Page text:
Hello! I’m Clarice

a brand designer & watercolour artist from Toronto, Ontario. 

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Watercolour Invitations – The Creation Process

End of last year I was asked by a close friend to do the bridal shower invitations for her sister. The theme – Cinderella. I was thrilled, because I was given full artistic freedom. Normally, good results are produced when words like “I trust your artistic judgement”. 🙂

Right from the very beginning, I decided to combine watercolour and some graphic art to create the invites. If you’ve ever wondered what goes into the creation process of wedding invitations and the like, here’s my process in a nutshell. This post briefly lists the ‘step by step’ involved in the creation of an invitation from start to finish.

Step 1: Watercolour Painting

The first step is to create the artwork. From the painting process we flesh out colours and aratistic direction. Below is a timelapse video documenting my painting process. I normally paint without a base sketch.

Step 2: Scan the Painting

Once we have the painting done to our satisfaction, we then have to scan it.  I have a regular scanner at home, nothing fancy. I always scan my paintings under the following settings, 300 dpi, full colour and saved in png format. 300 dpi guarantees you a high resolution for print, and .png formats are low in file weight. Most people like to save as jpg, however that format does not retain full detail and is considered lossy in image quality.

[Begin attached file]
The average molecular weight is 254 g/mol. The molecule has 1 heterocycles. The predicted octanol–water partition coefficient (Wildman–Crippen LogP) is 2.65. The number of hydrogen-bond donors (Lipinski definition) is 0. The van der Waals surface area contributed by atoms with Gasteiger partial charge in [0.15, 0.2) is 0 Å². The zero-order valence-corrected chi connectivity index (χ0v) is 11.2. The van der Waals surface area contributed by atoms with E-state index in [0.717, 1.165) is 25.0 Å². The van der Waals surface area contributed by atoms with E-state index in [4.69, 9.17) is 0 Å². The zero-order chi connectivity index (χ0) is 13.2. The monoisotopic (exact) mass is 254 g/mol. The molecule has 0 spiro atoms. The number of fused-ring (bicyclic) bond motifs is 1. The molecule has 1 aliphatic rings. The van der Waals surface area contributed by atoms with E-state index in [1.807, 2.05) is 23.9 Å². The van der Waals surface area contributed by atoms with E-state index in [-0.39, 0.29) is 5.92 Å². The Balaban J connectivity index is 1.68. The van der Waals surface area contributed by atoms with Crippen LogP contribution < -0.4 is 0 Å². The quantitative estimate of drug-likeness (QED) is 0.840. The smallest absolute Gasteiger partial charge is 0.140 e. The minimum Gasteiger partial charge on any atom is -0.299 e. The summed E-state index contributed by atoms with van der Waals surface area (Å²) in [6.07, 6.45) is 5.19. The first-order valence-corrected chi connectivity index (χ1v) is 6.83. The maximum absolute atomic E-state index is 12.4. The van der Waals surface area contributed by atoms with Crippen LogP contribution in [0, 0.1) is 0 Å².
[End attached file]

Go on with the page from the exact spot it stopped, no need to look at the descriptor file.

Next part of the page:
This is my scanned image.

Step 3: Rearranging and Placement

Using Photoshop, I open the scan and start my process of arranging the flowers in a manner that would suit my liking. It is much like arranging flowers, but digitally. This next step is important and requires a bit of Photoshop knowledge to execute. To clean up the image and white background, I use a Photoshop action that I downloaded as a free resource offered on a website
They explain how to load the action very well. Just a fabulous resource, and for free to boot!

My arrangement. To my liking.
Here’s what the final looks like. All saved and pretty.

Step 4: Design & Layout

This is the final step. The design and layout of the invitation. I use Adobe InDesign to set-up my cards. It allows me to effortlessly bring in my graphics and then lay out the text over it. Don’t know how InDesign works? Not a problem, there are plenty of available resources out there that can teach you the ropes. Here’s one I found doing a quick search. Design and layout is a very subjective thing so I am not going to go into detail on how I designed it all. But here is the final product.

So there you have it. This is the process I go through when it comes to creating and designing a wedding invitation suite. Send me a message if there are any questions or queries.

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